In this next example, the declination correction has been set for 15 degrees west.  In other words, the orienting arrow points 15 degrees to the left of the cardinal point North.

Once you have the compass physically adjusted, every time you line up the needle with the orienting arrow, the actual degrees and cardinal points will have been corrected for your location.

 

 

Declination set, but compass not oriented

Example:

In this example, the declination has been set to 15 degrees east (appropriate for say San Francisco).  To orient the compass with the actual surroundings, so the cardinal points and degrees are pointing in the right direction, you rotate the compass until the magnetic needle aligns with the offset orienting arrow.

 

Declination 15 East, Oriented

Once the compass has been rotated and the arrows aligned, the compass is now oriented.  North is towards the “N”, east is towards the “E” and so on.

When using a compass which has been corrected for declination, you have to get used to the fact that the needle may look slightly off.  Just remember it is aligning with the local magnetic field, and not pointing to true north.

Note: You must remember to reset your magnetic compass declination anytime you significantly change locations.

 

 

Doing the Math

No declination correction

If your compass does not have a declination adjustment, the orienting arrow will always point to the “N” on your compass dial.  In fact, the orienting arrow may even have “MN” written on it, indicating it is only for magnetic north.  To make the appropriate corrections, you will need to manually add or subtract the declination value.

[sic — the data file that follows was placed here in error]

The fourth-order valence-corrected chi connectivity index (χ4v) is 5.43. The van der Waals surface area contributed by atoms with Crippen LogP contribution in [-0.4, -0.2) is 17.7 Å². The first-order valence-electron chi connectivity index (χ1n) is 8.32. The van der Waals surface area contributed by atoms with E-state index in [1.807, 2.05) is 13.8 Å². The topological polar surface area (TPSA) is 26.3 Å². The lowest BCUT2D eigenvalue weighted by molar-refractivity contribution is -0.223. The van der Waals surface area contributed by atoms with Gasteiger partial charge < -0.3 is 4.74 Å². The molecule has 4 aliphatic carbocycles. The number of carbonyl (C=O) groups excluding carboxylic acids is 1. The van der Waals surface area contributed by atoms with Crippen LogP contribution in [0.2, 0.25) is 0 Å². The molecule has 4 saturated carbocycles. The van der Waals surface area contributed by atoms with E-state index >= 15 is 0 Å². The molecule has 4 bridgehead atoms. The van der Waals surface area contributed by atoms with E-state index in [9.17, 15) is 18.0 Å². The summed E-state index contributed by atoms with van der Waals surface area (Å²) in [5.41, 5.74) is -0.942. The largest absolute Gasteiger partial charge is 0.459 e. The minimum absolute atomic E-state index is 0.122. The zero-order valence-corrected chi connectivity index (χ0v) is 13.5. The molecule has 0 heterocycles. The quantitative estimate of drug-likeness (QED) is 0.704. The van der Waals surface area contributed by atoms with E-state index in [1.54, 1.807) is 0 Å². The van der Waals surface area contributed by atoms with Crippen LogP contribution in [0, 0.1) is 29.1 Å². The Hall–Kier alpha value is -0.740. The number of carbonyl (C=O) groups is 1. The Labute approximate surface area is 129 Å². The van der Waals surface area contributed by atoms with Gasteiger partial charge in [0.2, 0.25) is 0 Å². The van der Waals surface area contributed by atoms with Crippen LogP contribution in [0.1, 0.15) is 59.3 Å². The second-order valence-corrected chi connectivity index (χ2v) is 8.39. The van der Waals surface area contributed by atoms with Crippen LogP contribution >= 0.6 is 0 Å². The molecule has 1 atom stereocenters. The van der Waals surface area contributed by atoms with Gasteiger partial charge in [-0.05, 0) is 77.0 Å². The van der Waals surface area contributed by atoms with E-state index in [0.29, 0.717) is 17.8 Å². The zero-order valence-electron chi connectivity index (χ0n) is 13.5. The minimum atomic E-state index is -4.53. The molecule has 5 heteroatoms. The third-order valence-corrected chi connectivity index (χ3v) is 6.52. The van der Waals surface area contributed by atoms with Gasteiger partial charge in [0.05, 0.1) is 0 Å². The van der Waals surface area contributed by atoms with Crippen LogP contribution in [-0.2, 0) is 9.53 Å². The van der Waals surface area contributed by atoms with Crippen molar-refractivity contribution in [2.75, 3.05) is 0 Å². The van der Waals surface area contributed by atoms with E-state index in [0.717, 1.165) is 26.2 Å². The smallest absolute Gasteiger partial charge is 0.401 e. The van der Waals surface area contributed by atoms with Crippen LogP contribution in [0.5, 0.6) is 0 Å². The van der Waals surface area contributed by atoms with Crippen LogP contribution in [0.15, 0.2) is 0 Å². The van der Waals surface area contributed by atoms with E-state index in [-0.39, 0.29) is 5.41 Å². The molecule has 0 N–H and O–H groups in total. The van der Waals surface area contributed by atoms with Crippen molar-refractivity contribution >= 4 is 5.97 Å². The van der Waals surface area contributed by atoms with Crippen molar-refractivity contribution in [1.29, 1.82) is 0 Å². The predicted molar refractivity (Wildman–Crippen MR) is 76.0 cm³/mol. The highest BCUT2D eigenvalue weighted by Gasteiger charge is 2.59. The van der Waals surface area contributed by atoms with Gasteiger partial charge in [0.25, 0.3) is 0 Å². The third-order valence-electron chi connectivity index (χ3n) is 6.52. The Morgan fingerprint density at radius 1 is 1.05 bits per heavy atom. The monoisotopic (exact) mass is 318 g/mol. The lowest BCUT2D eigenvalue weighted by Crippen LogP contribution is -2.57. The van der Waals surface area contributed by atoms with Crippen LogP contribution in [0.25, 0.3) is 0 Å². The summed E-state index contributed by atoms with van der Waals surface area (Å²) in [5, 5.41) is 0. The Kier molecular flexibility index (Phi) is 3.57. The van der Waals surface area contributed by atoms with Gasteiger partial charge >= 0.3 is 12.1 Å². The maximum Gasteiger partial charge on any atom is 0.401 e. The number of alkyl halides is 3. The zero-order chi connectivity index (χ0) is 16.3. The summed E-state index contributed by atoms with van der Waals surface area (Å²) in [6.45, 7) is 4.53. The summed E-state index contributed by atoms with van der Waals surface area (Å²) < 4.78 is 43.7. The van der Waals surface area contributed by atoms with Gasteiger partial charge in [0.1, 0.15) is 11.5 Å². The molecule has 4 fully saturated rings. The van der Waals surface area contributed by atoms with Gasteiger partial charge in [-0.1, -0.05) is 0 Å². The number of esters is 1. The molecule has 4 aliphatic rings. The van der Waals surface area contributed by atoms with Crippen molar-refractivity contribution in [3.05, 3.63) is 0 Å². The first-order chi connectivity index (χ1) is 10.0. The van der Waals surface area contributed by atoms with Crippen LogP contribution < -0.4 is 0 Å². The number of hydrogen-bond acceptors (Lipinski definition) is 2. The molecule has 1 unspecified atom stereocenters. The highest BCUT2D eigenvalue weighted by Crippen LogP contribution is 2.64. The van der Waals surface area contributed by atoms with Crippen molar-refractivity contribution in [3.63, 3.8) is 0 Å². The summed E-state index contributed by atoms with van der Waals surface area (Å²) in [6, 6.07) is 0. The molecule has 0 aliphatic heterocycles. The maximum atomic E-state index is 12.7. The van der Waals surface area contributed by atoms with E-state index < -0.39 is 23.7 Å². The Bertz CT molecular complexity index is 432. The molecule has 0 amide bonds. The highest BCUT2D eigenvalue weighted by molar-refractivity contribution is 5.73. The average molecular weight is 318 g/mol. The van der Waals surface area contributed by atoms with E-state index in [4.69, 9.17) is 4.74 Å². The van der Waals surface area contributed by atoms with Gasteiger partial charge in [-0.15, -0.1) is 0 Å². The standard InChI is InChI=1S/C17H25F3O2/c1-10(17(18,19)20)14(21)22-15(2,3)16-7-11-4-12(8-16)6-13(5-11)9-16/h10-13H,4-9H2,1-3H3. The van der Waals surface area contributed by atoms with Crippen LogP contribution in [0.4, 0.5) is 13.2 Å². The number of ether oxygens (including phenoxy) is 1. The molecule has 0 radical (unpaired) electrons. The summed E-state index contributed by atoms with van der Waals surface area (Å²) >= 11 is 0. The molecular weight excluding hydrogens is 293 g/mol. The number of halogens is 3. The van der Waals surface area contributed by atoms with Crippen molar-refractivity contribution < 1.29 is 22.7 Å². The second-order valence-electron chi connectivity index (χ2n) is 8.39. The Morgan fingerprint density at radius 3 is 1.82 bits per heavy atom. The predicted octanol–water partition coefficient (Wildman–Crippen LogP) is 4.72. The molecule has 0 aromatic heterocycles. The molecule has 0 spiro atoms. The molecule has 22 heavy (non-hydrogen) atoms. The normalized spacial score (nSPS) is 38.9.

Although the magnetic needle appears to be pointing north, it is actually off by the declination value.  Using the examples from before, if you are in a region with a 15 degree west declination (say somewhere on East Coast of US) the needle is actually pointing 15 degrees further west than true north.  To correct, you need to move back 15 degrees towards the east.  To find true north, you need to add 15 degrees.  Since north is zero(0) degrees, true north would be what appears on this compass as 15 degrees (half way between 0 and 30 degrees).

If however, you are in a region with a 15 degree east declination (say somewhere on the West coast of US) the needle is actually pointing 15 degrees further east than true north.  To correct, you need to move 15 degrees toward the west.  To find true north, you need to subtract 15 degrees.  Since a compass represents 360 degrees, north can be though of as zero(0) or 360.    By subtracting 15 degrees from 360 degrees, you find that true north would be what appears on this compass as 345 degrees (half way between 360 and 330).

Take a Bearing

Pointing direction of travel at target